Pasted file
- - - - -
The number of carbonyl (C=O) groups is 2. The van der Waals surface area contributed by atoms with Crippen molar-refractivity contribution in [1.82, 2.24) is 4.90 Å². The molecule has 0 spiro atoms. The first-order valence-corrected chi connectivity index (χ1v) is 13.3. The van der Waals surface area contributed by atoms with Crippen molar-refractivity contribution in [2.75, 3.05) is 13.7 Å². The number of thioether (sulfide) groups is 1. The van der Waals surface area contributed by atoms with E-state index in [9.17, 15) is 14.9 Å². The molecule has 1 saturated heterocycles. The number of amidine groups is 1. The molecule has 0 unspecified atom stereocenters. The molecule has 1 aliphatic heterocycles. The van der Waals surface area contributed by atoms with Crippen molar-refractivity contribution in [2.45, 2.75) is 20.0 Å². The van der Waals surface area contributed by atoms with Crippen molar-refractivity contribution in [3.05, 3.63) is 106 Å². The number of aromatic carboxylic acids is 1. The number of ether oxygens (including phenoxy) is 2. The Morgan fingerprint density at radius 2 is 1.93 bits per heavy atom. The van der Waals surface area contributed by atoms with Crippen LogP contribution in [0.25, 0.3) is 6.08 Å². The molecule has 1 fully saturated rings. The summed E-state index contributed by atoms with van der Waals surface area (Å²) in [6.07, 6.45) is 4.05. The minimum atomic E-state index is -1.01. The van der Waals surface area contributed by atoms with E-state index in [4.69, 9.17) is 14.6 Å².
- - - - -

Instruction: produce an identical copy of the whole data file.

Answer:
The number of carbonyl (C=O) groups is 2. The van der Waals surface area contributed by atoms with Crippen molar-refractivity contribution in [1.82, 2.24) is 4.90 Å². The molecule has 0 spiro atoms. The first-order valence-corrected chi connectivity index (χ1v) is 13.3. The van der Waals surface area contributed by atoms with Crippen molar-refractivity contribution in [2.75, 3.05) is 13.7 Å². The number of thioether (sulfide) groups is 1. The van der Waals surface area contributed by atoms with E-state index in [9.17, 15) is 14.9 Å². The molecule has 1 saturated heterocycles. The number of amidine groups is 1. The molecule has 0 unspecified atom stereocenters. The molecule has 1 aliphatic heterocycles. The van der Waals surface area contributed by atoms with Crippen molar-refractivity contribution in [2.45, 2.75) is 20.0 Å². The van der Waals surface area contributed by atoms with Crippen molar-refractivity contribution in [3.05, 3.63) is 106 Å². The number of aromatic carboxylic acids is 1. The number of ether oxygens (including phenoxy) is 2. The Morgan fingerprint density at radius 2 is 1.93 bits per heavy atom. The van der Waals surface area contributed by atoms with Crippen LogP contribution in [0.25, 0.3) is 6.08 Å². The molecule has 1 fully saturated rings. The summed E-state index contributed by atoms with van der Waals surface area (Å²) in [6.07, 6.45) is 4.05. The minimum atomic E-state index is -1.01. The van der Waals surface area contributed by atoms with E-state index in [4.69, 9.17) is 14.6 Å².